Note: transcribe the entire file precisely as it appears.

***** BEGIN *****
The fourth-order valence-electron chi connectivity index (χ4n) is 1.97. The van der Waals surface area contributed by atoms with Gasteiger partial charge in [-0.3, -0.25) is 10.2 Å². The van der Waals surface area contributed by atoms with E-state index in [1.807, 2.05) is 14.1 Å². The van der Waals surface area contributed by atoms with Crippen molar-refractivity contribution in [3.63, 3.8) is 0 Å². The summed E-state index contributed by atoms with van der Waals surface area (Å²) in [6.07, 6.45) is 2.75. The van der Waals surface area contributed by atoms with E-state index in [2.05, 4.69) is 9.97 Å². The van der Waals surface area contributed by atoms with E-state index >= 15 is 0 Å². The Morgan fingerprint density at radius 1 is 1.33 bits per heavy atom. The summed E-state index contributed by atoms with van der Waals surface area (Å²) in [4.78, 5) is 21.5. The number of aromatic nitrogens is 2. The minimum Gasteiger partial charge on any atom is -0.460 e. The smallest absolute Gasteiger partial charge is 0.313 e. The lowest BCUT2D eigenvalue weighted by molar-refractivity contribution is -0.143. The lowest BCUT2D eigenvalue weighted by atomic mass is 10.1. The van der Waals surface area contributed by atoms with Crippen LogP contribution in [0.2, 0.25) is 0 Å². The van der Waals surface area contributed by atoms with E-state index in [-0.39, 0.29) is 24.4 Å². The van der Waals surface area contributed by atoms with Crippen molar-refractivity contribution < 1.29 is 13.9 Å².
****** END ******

The fourth-order valence-electron chi connectivity index (χ4n) is 1.97. The van der Waals surface area contributed by atoms with Gasteiger partial charge in [-0.3, -0.25) is 10.2 Å². The van der Waals surface area contributed by atoms with E-state index in [1.807, 2.05) is 14.1 Å². The van der Waals surface area contributed by atoms with Crippen molar-refractivity contribution in [3.63, 3.8) is 0 Å². The summed E-state index contributed by atoms with van der Waals surface area (Å²) in [6.07, 6.45) is 2.75. The van der Waals surface area contributed by atoms with E-state index in [2.05, 4.69) is 9.97 Å². The van der Waals surface area contributed by atoms with E-state index >= 15 is 0 Å². The Morgan fingerprint density at radius 1 is 1.33 bits per heavy atom. The summed E-state index contributed by atoms with van der Waals surface area (Å²) in [4.78, 5) is 21.5. The number of aromatic nitrogens is 2. The minimum Gasteiger partial charge on any atom is -0.460 e. The smallest absolute Gasteiger partial charge is 0.313 e. The lowest BCUT2D eigenvalue weighted by molar-refractivity contribution is -0.143. The lowest BCUT2D eigenvalue weighted by atomic mass is 10.1. The van der Waals surface area contributed by atoms with Crippen LogP contribution in [0.2, 0.25) is 0 Å². The van der Waals surface area contributed by atoms with E-state index in [-0.39, 0.29) is 24.4 Å². The van der Waals surface area contributed by atoms with Crippen molar-refractivity contribution < 1.29 is 13.9 Å².